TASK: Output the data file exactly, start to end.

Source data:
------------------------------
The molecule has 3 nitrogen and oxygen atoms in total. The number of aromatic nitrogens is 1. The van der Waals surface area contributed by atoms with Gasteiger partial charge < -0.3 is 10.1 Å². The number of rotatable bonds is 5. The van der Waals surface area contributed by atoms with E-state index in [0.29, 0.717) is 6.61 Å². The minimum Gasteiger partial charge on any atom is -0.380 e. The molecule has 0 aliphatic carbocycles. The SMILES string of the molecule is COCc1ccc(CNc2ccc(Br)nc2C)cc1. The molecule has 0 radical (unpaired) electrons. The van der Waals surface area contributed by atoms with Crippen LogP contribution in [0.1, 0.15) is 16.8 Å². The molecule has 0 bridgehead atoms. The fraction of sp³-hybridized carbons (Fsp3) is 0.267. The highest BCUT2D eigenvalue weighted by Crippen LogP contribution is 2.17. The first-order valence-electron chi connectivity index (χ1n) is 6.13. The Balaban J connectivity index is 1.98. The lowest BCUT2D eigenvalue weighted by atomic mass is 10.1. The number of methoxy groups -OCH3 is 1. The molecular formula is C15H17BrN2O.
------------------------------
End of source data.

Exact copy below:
The molecule has 3 nitrogen and oxygen atoms in total. The number of aromatic nitrogens is 1. The van der Waals surface area contributed by atoms with Gasteiger partial charge < -0.3 is 10.1 Å². The number of rotatable bonds is 5. The van der Waals surface area contributed by atoms with E-state index in [0.29, 0.717) is 6.61 Å². The minimum Gasteiger partial charge on any atom is -0.380 e. The molecule has 0 aliphatic carbocycles. The SMILES string of the molecule is COCc1ccc(CNc2ccc(Br)nc2C)cc1. The molecule has 0 radical (unpaired) electrons. The van der Waals surface area contributed by atoms with Crippen LogP contribution in [0.1, 0.15) is 16.8 Å². The molecule has 0 bridgehead atoms. The fraction of sp³-hybridized carbons (Fsp3) is 0.267. The highest BCUT2D eigenvalue weighted by Crippen LogP contribution is 2.17. The first-order valence-electron chi connectivity index (χ1n) is 6.13. The Balaban J connectivity index is 1.98. The lowest BCUT2D eigenvalue weighted by atomic mass is 10.1. The number of methoxy groups -OCH3 is 1. The molecular formula is C15H17BrN2O.